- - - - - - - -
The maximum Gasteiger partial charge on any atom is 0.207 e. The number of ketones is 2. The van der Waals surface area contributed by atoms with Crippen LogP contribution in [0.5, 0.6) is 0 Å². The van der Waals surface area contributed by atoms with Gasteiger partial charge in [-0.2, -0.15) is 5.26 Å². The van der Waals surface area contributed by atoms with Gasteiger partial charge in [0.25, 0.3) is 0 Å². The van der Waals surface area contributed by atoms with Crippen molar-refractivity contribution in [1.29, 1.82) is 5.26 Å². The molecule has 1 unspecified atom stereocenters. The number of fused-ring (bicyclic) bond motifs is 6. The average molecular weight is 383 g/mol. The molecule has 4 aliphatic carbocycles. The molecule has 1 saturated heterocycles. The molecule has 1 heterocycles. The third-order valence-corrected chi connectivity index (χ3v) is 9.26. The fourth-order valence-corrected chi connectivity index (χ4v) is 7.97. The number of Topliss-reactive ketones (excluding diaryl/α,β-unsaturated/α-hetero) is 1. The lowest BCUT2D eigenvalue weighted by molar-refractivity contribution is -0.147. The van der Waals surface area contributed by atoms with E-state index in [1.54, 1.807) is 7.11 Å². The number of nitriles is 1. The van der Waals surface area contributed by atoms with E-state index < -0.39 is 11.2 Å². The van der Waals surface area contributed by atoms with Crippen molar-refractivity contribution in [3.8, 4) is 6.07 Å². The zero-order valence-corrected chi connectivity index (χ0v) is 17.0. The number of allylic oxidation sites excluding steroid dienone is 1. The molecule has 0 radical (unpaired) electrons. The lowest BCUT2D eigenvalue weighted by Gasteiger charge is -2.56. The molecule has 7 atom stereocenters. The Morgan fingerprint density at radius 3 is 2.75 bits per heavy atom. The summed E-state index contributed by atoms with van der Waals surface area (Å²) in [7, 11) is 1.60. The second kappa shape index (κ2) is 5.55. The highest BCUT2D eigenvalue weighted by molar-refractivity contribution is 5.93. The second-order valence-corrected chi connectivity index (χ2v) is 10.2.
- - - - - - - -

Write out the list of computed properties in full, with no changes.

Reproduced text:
The maximum Gasteiger partial charge on any atom is 0.207 e. The number of ketones is 2. The van der Waals surface area contributed by atoms with Crippen LogP contribution in [0.5, 0.6) is 0 Å². The van der Waals surface area contributed by atoms with Gasteiger partial charge in [-0.2, -0.15) is 5.26 Å². The van der Waals surface area contributed by atoms with Gasteiger partial charge in [0.25, 0.3) is 0 Å². The van der Waals surface area contributed by atoms with Crippen molar-refractivity contribution in [1.29, 1.82) is 5.26 Å². The molecule has 1 unspecified atom stereocenters. The number of fused-ring (bicyclic) bond motifs is 6. The average molecular weight is 383 g/mol. The molecule has 4 aliphatic carbocycles. The molecule has 1 saturated heterocycles. The molecule has 1 heterocycles. The third-order valence-corrected chi connectivity index (χ3v) is 9.26. The fourth-order valence-corrected chi connectivity index (χ4v) is 7.97. The number of Topliss-reactive ketones (excluding diaryl/α,β-unsaturated/α-hetero) is 1. The lowest BCUT2D eigenvalue weighted by molar-refractivity contribution is -0.147. The van der Waals surface area contributed by atoms with E-state index in [1.54, 1.807) is 7.11 Å². The number of nitriles is 1. The van der Waals surface area contributed by atoms with E-state index < -0.39 is 11.2 Å². The van der Waals surface area contributed by atoms with Crippen molar-refractivity contribution in [3.8, 4) is 6.07 Å². The zero-order valence-corrected chi connectivity index (χ0v) is 17.0. The number of allylic oxidation sites excluding steroid dienone is 1. The molecule has 0 radical (unpaired) electrons. The lowest BCUT2D eigenvalue weighted by Gasteiger charge is -2.56. The molecule has 7 atom stereocenters. The Morgan fingerprint density at radius 3 is 2.75 bits per heavy atom. The summed E-state index contributed by atoms with van der Waals surface area (Å²) in [7, 11) is 1.60. The second kappa shape index (κ2) is 5.55. The highest BCUT2D eigenvalue weighted by molar-refractivity contribution is 5.93. The second-order valence-corrected chi connectivity index (χ2v) is 10.2.